When a project isn't going well, it's important to stay on track and keep the current and future project tasks in perspective. How do you keep your team focused on the project at hand and your client confident and calm?
We all know that project management isn’t easy, that more projects fail than succeed, and that experiencing difficult times on a project—specially a longer-term project—is much more of probability than a possibility.
We encounter project issues on a near-daily basis and must deal with them as efficiently and effectively as possible. But the bigger problems—that may or may not come up on a particular project—can have significant impact. These problems are the ones we must be prepared to handle and make quick decisions on in order to keep the project on track. Examples of big issues that I’ve either personally dealt with or have witnessed colleagues dealing with include:
- Turnover of key project team members
- Major technology issues causing much rework or a near restart on the project
- Client funding changing causing delays or cancellation of the project
- Closure of the delivery organization leaving a project hanging
So, when the project isn’t going well, or when the known gives way to the unknown, how do you cope? How do you stay on track and keep the current and future project tasks in perspective? How do you keep your team focused on the project at hand? How do you keep your client confident, content, and satisfied?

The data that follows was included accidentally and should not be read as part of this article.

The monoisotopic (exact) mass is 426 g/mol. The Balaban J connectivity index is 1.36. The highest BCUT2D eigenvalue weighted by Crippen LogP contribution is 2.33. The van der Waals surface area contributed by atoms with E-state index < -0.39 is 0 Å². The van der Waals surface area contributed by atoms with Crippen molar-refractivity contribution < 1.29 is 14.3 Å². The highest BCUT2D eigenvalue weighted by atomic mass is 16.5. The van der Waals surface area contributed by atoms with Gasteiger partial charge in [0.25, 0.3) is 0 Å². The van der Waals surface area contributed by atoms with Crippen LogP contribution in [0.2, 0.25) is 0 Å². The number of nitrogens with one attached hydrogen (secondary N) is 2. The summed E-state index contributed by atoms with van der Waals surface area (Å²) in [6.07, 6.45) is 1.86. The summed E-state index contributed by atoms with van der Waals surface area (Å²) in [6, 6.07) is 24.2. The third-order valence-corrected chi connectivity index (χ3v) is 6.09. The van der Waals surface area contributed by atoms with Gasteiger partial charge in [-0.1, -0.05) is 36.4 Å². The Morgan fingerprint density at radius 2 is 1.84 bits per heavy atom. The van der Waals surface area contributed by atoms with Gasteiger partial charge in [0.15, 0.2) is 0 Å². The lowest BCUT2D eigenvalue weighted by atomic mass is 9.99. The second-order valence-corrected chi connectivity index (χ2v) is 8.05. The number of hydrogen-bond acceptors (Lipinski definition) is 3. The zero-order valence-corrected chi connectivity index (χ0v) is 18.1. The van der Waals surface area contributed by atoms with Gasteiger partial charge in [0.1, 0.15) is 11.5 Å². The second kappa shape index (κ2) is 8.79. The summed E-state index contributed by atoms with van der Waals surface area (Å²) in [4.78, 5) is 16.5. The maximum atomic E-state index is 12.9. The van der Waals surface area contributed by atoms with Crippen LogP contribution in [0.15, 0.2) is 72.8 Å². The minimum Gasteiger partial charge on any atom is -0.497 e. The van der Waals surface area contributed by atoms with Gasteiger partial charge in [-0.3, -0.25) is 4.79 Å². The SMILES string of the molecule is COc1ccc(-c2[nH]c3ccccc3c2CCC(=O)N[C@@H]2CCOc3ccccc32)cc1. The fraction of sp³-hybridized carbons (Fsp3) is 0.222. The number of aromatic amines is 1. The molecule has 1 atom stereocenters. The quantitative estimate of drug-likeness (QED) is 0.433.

Rather than shouting, “The sky is falling!” I’ve found that focusing on core project management practices—basically PM best practices—is usually the best way to try to keep the project on track. Some of those best practices to focus on are efficient and effective communication, revising and delivering a project schedule to the customer and team every week, managing issues and risks on a weekly basis, maintaining budget oversight and reviewing forecast against actuals every week, delivering a weekly status report, and holding a weekly status call with the team and customer every week no matter how little or how much has happened that week.
Of course, depending on the cause of the adversity, you may have to take corrective action as well. Here’s my usual five-step process for managing difficult times on a project.
Get your team together to assess. I’ve always found it’s best to have one or more proposed solutions before going to the customer, so when a major issue arises, I gather the team first to assess and plan. Don’t delay of course, because critical time can be lost. But if the problem isn’t too time-sensitive, and you have time to gather your team to assess the damage, then do it.
Come up with a plan of action. Work with your team to come up with one or more courses of action to present to your customer. When my company shut down in the middle of a major project, the only option I really had was to break the news to the client organization’s CIO, which I promptly did. Then I offered to continue in a consulting role along with the key developer to help the organization get to a point in the project where they could find another vendor to complete the engagement. And that’s exactly how the project played out.
For smaller issues—like the loss of a key resource or the need to make a technology change—then it’s best to begin planning for (and estimating the cost of) the change and presenting numbers, timeframes, and impacts to the customer so they can work alongside you as a fully informed participant in the corrective action process.
Go to your project customer. Once you have assessed the situation and come up with possible solutions, go to your customer with one or more plans of action in hand along with at least rough